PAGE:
Monocystalline vs Thin Film cells: Thin film seem to be much better suited for indirect sunlight, and are usually really light weight for the same wattage as monocyrstalline. However, they require at least twice the surface area! For deploying while riding, this won’t work. But for deploying while stationary, that is totally fine.

 My research led me to the following:

 


 

Nomad7 pdp 1500x1000 black and camo1

Goal Zero Guide 10 Solar Panel Kit (What I bought)

  • $111 on Amazon — Amazon prime shipping (a plus!)
  • 7 watt solar panel
  • Guide 10 battery pack — 11Wh, with 4 replaceable AAs. Can charge AAAs too! This is an added bonus for me
  • Nomad 7 panel size:  9 x 1.5 x 17 in (22.9 x 3.8 x 43.2 cm)
  • Nomad 7 weight: 0.8 lbs (363 g)
  • Monocystalline cells (relatively heavier, but smaller surface area)

 Notes: Small in size, but heavy. Could easily be strapped to my backpack.

 


 

 

Powerfilm

PowerFilm R-7 Rollable Solar Panel Charge

  •  $132 on Amazon – has Amazon Prime shipping
  • 7 watts
  • no battery
  • 368.3 mm / 14.5 inches Length: 584.2 mm / 23 inches
  • Weight: 0.27 kg / 0.6 lbs
  • Waterproof, rollable to a small size
Notes: This one would probably be better at charging my DSLR off 12 volt, but I would also have to buy a 12 volt USB charger to charge my iPhone. And no battery backup, for a higher price!
 

 Powerfilm2

 

PowerFilm 5W F15-300N Foldable Solar Charger

  • $112 on Amazon, also has Prime
  • 5 watts (a little on the lower side)
  • no battery
  • not waterproof (I think that would be fine…do you really want to charge stuff when it is raining?)
  • 6 onces / .17 kg (very light!!)
  • Folds to a very small size
  • I think it’s output is unregulated; so you need a 12v to <something> adapter that regulates the charging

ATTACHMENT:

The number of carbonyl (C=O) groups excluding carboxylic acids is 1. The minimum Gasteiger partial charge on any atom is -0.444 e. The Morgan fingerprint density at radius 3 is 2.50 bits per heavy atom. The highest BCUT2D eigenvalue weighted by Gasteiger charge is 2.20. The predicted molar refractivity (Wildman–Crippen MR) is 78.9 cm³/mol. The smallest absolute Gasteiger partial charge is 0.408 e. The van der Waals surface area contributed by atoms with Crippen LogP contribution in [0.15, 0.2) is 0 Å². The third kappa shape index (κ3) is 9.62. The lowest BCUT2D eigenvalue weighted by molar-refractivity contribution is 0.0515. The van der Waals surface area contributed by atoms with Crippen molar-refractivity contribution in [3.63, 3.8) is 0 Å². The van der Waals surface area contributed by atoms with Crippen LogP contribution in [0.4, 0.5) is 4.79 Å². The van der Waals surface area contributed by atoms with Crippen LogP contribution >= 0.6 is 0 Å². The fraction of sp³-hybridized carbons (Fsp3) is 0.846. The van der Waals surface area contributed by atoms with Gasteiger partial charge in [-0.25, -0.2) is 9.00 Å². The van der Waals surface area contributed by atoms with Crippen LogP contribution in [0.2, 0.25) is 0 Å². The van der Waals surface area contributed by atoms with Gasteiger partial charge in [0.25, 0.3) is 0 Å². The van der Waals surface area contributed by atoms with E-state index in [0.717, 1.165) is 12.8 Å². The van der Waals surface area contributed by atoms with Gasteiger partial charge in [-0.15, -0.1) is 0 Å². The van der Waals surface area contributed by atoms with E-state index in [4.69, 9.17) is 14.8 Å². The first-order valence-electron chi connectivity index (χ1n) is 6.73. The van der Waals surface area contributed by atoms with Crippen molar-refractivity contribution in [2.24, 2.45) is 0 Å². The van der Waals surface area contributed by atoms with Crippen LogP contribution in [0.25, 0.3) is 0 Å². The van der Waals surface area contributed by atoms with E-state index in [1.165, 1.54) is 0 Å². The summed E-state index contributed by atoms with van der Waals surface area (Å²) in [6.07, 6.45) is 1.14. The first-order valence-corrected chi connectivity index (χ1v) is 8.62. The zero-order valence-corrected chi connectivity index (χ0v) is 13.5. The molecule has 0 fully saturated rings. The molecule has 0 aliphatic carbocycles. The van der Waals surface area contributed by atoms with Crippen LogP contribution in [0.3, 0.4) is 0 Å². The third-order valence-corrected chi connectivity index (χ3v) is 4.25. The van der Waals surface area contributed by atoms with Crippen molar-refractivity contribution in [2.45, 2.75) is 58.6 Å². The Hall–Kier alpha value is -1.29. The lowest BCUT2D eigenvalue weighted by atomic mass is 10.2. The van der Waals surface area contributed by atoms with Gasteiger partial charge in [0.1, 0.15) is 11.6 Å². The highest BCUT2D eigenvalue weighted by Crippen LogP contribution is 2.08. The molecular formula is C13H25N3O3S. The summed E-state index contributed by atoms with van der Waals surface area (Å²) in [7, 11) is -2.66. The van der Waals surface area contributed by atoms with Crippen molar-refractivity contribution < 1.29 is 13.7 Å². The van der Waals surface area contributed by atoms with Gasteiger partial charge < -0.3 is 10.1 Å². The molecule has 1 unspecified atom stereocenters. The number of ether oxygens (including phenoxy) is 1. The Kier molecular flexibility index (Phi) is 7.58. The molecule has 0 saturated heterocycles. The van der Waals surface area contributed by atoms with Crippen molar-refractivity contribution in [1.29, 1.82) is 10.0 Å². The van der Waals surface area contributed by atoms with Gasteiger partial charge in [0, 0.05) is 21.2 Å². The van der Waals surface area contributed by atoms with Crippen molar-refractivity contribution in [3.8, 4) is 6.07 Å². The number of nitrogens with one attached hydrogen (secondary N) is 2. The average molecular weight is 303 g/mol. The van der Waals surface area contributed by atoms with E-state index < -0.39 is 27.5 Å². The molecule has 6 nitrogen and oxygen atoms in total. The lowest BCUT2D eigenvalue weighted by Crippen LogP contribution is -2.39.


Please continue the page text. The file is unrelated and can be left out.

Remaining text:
Notes: There is a cheaper PowerFilm USB that would work nicely if you don’t need 12 volts. 
 

 
Sunlinq
  • $94 (plus shipping) – available on Go Green solar or California PC  Couldn’t find on Amazon.
  • 6.5 watt (15v at 433mA)
  • Unfolded: 9” x 29” (229 mm x 736 mm), Folded: 9” x 5” (229 mm x 127 mm) (small!)
  • Weight: 7 oz (198 gm) (very light!)

Notes: This is what I would have gotten if I had more time. I would have tested it and gotten some 12V USB chargers, and a small lithium battery (and charger) to go with it. I just didn’t have time, and in the end, my Goal Zero was cheaper with the coupon at REI.

I was going to pair it with a Voltaic battery system


 Others: http://www.voltaicsystems.com/7-watt-kit - looks good, $112, but I wasn’t sure about it..and about getting it in time for my trip. The voltaic systems ones look MUCH cheaper than goal zero, and more power or more storage.

 

 


Repairing a “Stuck Brush” error on Neato XV-11 Vacuum


I have a Neato XV-11 Vacuum that I bought quite a few years ago when it first came out. The initial version had quite a few glitches and bugs, and I had it replaced a few times within the first few years. Neato is a great company in how they support their product, and they offered free shipping and returns of the vacuum. I really liked this kind of top notch support.

The XV-11 is now superseded by the Neato XV-12 and costs around $270 on Amazon (you can also find it on Ebay). Overall, I’ve been pretty happy with the vacuum as it does a great job. I’d probably buy it again, as it seems better than the competition (mainly Roomba).

However, it does have problems. The XV-11 needs its batteries to be replaced every one to two years; this isn’t difficult, but they are expensive. You can easily buy and replace the batteries: XV-11 batteries — about $30 to $50 each, but it adds up to the costs of owning the machine. It also tends to loose its set time every time the battery goes completely dead; this is annoying, and I stopped using the pre-programmed cleaning feature because of this. I hope the XV-12 fixes that problem.